• Bike lanes don't help unless they are actually physically separated and there is a whole infrastructure of lights and priorities and a culture that supports cycling (as in the Netherlands). Drawing lines on the road only creates a false sense of security and is a massive waste of public money – see the UK example, where cyclists refer to them as 'cycle farcilities' and they generally get treated as extra parking spaces, or even worse, encourage cyclist to filter up the inside of large vehicles at junctions and get themselves killed. Local authorities love them because they are visible and they can say they are doing something for cyclists, without actually doing very much. Those of us who cycle all the time don't want such tokenism, we want safety and respect on the road.

  • I agree that more should be done not less, the bike bait idea sounds great! I wonder if there's less incentive to do anything because of the money generated from the police bike auction every year….. just wondering…. I only buy my kids used bikes just in case… $30 from a guy round the corner from me.

    As for Ryan, I've seen and read of plenty of instances where entire bike racks were stolen with bikes attached, tough to defend against that one no matter which lock you have. Indoors is a great at home solution. Everywhere else, we need highly visible bike racks. Montreal has neat bike rings on their parking meters, neat solution.

    • Not sure if you missed it, but I already linked to this idea in the 2nd last para in the post above. I doubt that bike sharing services are the solution to Kingston's bike theft problem, as a lot of us already have bikes and there's no real incentive for us to pay to be regular riders. Still though, BIXI and the rest are more for casual users, tourists and such. Not to suggest that Kingston's bike theft rates are to blame for the lack of a such a program here, but fewer incidents would only serve to help attract one during the tourist season.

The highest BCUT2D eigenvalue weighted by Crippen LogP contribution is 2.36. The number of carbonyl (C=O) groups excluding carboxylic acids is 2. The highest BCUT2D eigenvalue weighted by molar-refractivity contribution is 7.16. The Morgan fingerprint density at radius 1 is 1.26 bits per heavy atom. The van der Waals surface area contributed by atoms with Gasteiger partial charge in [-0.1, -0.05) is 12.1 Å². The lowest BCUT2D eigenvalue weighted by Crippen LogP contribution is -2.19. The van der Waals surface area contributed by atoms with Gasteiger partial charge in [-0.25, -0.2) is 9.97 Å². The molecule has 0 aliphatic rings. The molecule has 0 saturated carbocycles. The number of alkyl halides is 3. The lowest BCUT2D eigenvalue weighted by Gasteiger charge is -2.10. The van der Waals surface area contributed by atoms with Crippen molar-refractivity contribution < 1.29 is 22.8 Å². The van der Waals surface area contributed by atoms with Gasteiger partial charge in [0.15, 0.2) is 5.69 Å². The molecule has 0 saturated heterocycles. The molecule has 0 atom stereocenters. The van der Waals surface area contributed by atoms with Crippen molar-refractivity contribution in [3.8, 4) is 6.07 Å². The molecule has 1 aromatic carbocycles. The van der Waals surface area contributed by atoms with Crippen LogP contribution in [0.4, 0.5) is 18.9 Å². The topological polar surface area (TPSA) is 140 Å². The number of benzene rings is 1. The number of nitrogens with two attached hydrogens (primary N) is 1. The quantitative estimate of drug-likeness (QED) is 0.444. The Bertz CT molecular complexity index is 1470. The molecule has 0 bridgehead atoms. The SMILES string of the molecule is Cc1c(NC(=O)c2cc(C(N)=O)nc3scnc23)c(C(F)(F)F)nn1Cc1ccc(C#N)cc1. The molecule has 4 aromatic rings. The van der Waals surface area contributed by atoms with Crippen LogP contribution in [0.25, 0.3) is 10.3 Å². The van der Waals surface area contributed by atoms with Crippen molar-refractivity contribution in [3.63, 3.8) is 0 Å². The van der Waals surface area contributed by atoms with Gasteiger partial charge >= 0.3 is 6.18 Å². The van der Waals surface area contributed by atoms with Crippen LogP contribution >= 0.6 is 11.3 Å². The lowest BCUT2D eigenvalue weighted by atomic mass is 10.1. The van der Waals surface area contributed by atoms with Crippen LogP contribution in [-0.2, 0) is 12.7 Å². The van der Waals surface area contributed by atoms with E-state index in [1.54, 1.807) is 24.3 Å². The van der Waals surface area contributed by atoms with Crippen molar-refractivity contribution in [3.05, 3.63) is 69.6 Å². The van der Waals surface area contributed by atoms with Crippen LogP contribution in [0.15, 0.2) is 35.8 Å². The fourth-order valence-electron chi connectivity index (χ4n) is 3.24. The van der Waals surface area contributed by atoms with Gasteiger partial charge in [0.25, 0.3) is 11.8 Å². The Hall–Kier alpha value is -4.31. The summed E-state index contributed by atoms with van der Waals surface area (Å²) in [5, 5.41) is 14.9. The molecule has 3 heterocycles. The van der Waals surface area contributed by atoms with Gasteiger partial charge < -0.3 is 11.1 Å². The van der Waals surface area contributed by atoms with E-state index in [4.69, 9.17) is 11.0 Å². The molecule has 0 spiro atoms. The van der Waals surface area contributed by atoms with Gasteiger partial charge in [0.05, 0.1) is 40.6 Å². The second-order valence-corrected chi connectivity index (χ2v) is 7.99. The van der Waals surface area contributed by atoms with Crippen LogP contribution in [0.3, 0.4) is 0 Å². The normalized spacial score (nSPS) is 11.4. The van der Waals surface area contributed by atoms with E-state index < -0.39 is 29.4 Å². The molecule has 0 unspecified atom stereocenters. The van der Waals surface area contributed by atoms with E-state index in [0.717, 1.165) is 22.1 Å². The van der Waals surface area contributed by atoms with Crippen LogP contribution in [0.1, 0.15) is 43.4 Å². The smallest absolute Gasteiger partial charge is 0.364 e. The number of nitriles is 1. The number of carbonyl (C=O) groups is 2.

• Kingston's also simply too small for a BIXI type system to work.

  • It might actually be worth going to the cop shop and digging through their recovered bike locker. When the new station first opened, I had a tour due to my LEED interest, and there was a HUGE room, with what I would guess was 200 or so bikes, stored in the garage area.

    I remember when I was a kid, my parents used to make us register our bike registration numbers with the local police, just for this purpose. I don't know if this is still done, but perhaps it should be. Ideally then, the police could even maintain a searchable database on their website, of bike colour, make, model and registration number. Just thinking… It would certainly not be difficult. The police recover a bike, they log that info, and then anyone can search for their bike through the database.

    • How does one go about registering a bike? I spent some time on both the Kingston Police site and the OPP site and I can't find anything that even mentions it. Any ideas? Or do I have to go there?

      • I have no idea Danielle, but I ought to look into it. I ride a pretty pricey trail bike (usually not around town though) and it would be awful to have it ripped off, especially without it being properly insured, or registered.